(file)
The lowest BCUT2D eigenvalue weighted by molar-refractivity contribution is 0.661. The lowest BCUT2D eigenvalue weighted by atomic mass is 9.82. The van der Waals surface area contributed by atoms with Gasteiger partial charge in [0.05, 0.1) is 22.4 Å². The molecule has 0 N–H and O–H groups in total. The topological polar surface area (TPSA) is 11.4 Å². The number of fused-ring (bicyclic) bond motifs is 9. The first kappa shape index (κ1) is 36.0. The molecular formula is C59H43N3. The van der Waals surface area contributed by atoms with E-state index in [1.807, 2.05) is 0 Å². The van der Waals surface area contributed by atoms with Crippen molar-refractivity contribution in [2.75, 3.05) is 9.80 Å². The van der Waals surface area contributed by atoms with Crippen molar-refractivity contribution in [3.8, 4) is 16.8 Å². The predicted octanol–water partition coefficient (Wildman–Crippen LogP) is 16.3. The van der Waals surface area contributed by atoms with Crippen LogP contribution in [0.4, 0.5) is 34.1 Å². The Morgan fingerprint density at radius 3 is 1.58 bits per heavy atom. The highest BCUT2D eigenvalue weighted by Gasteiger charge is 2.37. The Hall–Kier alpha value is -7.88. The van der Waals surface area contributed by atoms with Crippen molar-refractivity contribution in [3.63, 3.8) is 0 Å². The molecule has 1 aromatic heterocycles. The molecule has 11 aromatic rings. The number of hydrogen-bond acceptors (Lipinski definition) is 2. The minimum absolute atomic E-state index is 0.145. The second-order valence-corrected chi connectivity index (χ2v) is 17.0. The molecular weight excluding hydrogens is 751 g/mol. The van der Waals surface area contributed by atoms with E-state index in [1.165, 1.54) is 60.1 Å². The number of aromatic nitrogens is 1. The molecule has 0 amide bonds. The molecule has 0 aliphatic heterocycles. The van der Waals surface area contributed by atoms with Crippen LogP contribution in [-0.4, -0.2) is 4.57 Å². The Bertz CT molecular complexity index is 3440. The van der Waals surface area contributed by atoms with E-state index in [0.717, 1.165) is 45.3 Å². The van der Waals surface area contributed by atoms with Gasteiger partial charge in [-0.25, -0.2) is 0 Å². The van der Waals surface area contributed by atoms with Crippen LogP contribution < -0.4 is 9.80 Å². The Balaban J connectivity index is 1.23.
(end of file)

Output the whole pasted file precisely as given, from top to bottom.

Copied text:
The lowest BCUT2D eigenvalue weighted by molar-refractivity contribution is 0.661. The lowest BCUT2D eigenvalue weighted by atomic mass is 9.82. The van der Waals surface area contributed by atoms with Gasteiger partial charge in [0.05, 0.1) is 22.4 Å². The molecule has 0 N–H and O–H groups in total. The topological polar surface area (TPSA) is 11.4 Å². The number of fused-ring (bicyclic) bond motifs is 9. The first kappa shape index (κ1) is 36.0. The molecular formula is C59H43N3. The van der Waals surface area contributed by atoms with E-state index in [1.807, 2.05) is 0 Å². The van der Waals surface area contributed by atoms with Crippen molar-refractivity contribution in [2.75, 3.05) is 9.80 Å². The van der Waals surface area contributed by atoms with Crippen molar-refractivity contribution in [3.8, 4) is 16.8 Å². The predicted octanol–water partition coefficient (Wildman–Crippen LogP) is 16.3. The van der Waals surface area contributed by atoms with Crippen LogP contribution in [0.4, 0.5) is 34.1 Å². The Morgan fingerprint density at radius 3 is 1.58 bits per heavy atom. The highest BCUT2D eigenvalue weighted by Gasteiger charge is 2.37. The Hall–Kier alpha value is -7.88. The van der Waals surface area contributed by atoms with Crippen molar-refractivity contribution in [3.63, 3.8) is 0 Å². The molecule has 1 aromatic heterocycles. The molecule has 11 aromatic rings. The number of hydrogen-bond acceptors (Lipinski definition) is 2. The minimum absolute atomic E-state index is 0.145. The second-order valence-corrected chi connectivity index (χ2v) is 17.0. The molecular weight excluding hydrogens is 751 g/mol. The van der Waals surface area contributed by atoms with E-state index in [1.165, 1.54) is 60.1 Å². The number of aromatic nitrogens is 1. The molecule has 0 amide bonds. The molecule has 0 aliphatic heterocycles. The van der Waals surface area contributed by atoms with Crippen LogP contribution in [-0.4, -0.2) is 4.57 Å². The Bertz CT molecular complexity index is 3440. The van der Waals surface area contributed by atoms with E-state index in [0.717, 1.165) is 45.3 Å². The van der Waals surface area contributed by atoms with Gasteiger partial charge in [-0.25, -0.2) is 0 Å². The van der Waals surface area contributed by atoms with Crippen LogP contribution < -0.4 is 9.80 Å². The Balaban J connectivity index is 1.23.